Protein Bars (Rxbars, homemade bars, no cow bars, orgain protein bars, tone it up, or any of your favorites)
Snack Bars (homemade granola bars)
Pretzels or Crackers (I love kale chips!)
Trail Mix (make your own: dark chocolate chips, craisins, almonds, pistachios, cashews, pecans, dried pineapple)
Popcorn (pop your own and put it in individual baggies)
Falafel Kale Salad (a great vegan/vegetarian option)
Peanut Butter (3.4 ounces)
Hummus (3.4 ounces)
Yogurt (3.4 ounces) (i like to mix protein powder with coconut yogurt)
You can bring gel or ice packs as long as they are not melted when going through security. Sometimes packing frozen fruit bags will help keep your food cold, and you can eat the fruit as a refreshing snack later! Bring baggies to fill up with ice at restaurants after you get through security!
Here are the TSA instructions for keeping your food cool.
“If the food is packed with ice or ice packs in a cooler or another container, the ice or ice packs must be completely frozen when brought through screening. If the ice or ice packs are partially melted and have any liquid at the bottom of the container, they will not be permitted. You also can pack frozen perishables in your carry-on or checked bags in dry ice. The FAA limits you to five pounds of dry ice that is properly packaged (the package is vented) and marked.”
My hack? I just went to the food court and filled up two baggies with ice, and put them in my carry-on. Too much? Oh, well.
I was so hungry during the first layover that I mixed all the veggies with the hummus for a snack.
Grapes and apples are great options because they don’t bruise or go bad easily.
I asked for hot water when the flight attendant came around so I could have some of my tea while reading.
My second trip meals were so delicious. Other than the RXBARS, everything above is vegan. I thought it would be good to make a vegan travel meal plan because I’m sure it’s so hard to eat healthy while traveling as a vegan. Unless you plan on eating nuts, chips, and snack bars for twenty hours, packing may be your best bet! It’s never smart to always rely on the airport restaurants, either! Flights can be late, and restaurants can be packed.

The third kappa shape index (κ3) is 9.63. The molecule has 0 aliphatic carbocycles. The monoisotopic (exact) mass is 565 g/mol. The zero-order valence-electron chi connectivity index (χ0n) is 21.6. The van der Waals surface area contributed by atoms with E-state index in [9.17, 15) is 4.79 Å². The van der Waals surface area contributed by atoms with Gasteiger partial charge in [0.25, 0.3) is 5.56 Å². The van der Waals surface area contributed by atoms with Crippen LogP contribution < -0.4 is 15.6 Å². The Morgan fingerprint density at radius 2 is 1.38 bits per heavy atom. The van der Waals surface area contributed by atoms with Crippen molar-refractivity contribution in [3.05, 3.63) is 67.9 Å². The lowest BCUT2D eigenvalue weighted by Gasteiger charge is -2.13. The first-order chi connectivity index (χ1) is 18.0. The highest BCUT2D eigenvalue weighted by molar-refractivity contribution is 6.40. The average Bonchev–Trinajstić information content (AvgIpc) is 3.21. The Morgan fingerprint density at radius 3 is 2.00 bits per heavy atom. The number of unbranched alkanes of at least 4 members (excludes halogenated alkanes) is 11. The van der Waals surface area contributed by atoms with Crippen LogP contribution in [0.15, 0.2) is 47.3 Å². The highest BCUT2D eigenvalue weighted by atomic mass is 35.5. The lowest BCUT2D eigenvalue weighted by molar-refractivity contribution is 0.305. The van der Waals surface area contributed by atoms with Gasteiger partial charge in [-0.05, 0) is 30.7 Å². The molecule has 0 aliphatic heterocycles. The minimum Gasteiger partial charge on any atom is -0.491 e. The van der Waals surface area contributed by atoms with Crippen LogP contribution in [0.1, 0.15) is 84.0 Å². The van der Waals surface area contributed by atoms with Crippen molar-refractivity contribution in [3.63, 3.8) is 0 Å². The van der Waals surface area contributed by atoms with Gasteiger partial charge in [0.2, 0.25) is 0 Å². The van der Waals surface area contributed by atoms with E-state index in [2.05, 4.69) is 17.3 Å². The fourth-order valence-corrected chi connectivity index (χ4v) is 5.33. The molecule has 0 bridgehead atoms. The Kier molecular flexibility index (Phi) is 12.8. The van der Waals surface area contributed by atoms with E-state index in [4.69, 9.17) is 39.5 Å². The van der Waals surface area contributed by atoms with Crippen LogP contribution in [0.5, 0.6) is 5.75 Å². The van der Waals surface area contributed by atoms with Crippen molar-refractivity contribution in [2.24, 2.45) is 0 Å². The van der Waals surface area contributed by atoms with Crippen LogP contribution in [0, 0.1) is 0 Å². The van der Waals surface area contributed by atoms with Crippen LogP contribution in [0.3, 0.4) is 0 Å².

For lunch and dinner, I packed cold-cooked quinoa with chickpeas, onions, bell peppers, cucumber, carrots, cabbage, and kale. I also made black bean burgers to eat on top of for extra protein. I bought dressing for the side and kept it in a 1.5-ounce container. I brought some nut butter, snack bars, and my empty water bottle. If it’s solid food, you’ll most likely be completely fine getting it through security, but make sure to check TSA because some states/countries have different rules.
The best part about bringing my containers and ziplock to my first destination is being able to use those same containers and ziplock on my return flight. It made the meal planning process easier. I ended up filling the 3-ounce containers with protein yogurt and grapes. They were in the fridge cooling before my flight home. The Tone-it UP power bars are plant-based and a great snack if you want something sweet but healthy.
Packing food made my trip run smoothly. I used to stress about having enough time to stop and grab something to eat. When I flew to Hawaii last year, I had five minutes to grab something to eat. I went almost all day without food, and I had another seven-hour flight. I panicked and grabbed a crappy turkey sandwich with potato chips. I think I paid like $22 bucks for it too 😮
I also love to bring popcorn on flights. I brought some Boom Chicka Pop for my layover in San Francisco. I ended up eating it while watching the new Jumanji movie. 😃 🍿
But I’ll never turn down coffee after a 20-hour flight! I ended up reading my book to beat jetlag while drinking delicious coffee high in the sky.
Questions for you!
- Where is your next flight taking you?
- What is your favorite travel tip?
- What is one item you cannot fly without?